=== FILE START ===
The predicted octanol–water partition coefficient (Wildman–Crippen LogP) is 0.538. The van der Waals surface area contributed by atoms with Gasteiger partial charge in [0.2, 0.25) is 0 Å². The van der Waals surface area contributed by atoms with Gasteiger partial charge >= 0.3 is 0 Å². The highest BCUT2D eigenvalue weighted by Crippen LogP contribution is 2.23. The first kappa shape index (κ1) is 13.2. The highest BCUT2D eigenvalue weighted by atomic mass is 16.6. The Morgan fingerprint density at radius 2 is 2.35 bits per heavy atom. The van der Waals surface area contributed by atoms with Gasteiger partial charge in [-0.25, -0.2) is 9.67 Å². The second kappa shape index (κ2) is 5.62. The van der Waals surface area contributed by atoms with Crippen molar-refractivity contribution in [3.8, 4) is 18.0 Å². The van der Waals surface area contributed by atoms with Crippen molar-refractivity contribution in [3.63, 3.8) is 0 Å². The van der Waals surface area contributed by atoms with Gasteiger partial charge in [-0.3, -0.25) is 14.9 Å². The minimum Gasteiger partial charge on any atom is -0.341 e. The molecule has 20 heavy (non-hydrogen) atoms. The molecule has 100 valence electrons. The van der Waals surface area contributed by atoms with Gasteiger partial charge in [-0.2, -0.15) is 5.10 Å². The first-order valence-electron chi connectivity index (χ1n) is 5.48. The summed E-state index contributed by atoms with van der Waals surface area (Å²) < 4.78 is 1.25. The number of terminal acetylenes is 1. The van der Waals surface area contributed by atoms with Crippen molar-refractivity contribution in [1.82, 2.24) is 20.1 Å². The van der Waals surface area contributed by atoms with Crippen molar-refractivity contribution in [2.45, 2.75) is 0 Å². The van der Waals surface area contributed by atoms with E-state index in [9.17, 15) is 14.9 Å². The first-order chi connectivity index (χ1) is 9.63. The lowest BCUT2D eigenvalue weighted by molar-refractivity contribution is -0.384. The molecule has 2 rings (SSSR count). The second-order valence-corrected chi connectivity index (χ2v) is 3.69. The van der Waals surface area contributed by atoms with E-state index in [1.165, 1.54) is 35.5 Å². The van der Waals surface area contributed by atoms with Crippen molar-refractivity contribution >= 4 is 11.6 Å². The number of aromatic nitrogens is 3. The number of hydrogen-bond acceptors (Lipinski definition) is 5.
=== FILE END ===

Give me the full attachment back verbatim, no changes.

The predicted octanol–water partition coefficient (Wildman–Crippen LogP) is 0.538. The van der Waals surface area contributed by atoms with Gasteiger partial charge in [0.2, 0.25) is 0 Å². The van der Waals surface area contributed by atoms with Gasteiger partial charge >= 0.3 is 0 Å². The highest BCUT2D eigenvalue weighted by Crippen LogP contribution is 2.23. The first kappa shape index (κ1) is 13.2. The highest BCUT2D eigenvalue weighted by atomic mass is 16.6. The Morgan fingerprint density at radius 2 is 2.35 bits per heavy atom. The van der Waals surface area contributed by atoms with Gasteiger partial charge in [-0.25, -0.2) is 9.67 Å². The second kappa shape index (κ2) is 5.62. The van der Waals surface area contributed by atoms with Crippen molar-refractivity contribution in [3.8, 4) is 18.0 Å². The van der Waals surface area contributed by atoms with Crippen molar-refractivity contribution in [3.63, 3.8) is 0 Å². The van der Waals surface area contributed by atoms with Gasteiger partial charge in [-0.3, -0.25) is 14.9 Å². The minimum Gasteiger partial charge on any atom is -0.341 e. The molecule has 20 heavy (non-hydrogen) atoms. The molecule has 100 valence electrons. The van der Waals surface area contributed by atoms with Gasteiger partial charge in [-0.2, -0.15) is 5.10 Å². The first-order valence-electron chi connectivity index (χ1n) is 5.48. The summed E-state index contributed by atoms with van der Waals surface area (Å²) < 4.78 is 1.25. The number of terminal acetylenes is 1. The van der Waals surface area contributed by atoms with Crippen molar-refractivity contribution in [1.82, 2.24) is 20.1 Å². The van der Waals surface area contributed by atoms with Crippen molar-refractivity contribution in [2.45, 2.75) is 0 Å². The van der Waals surface area contributed by atoms with E-state index in [9.17, 15) is 14.9 Å². The first-order chi connectivity index (χ1) is 9.63. The lowest BCUT2D eigenvalue weighted by molar-refractivity contribution is -0.384. The molecule has 2 rings (SSSR count). The second-order valence-corrected chi connectivity index (χ2v) is 3.69. The van der Waals surface area contributed by atoms with E-state index in [1.165, 1.54) is 35.5 Å². The van der Waals surface area contributed by atoms with Crippen molar-refractivity contribution >= 4 is 11.6 Å². The number of aromatic nitrogens is 3. The number of hydrogen-bond acceptors (Lipinski definition) is 5.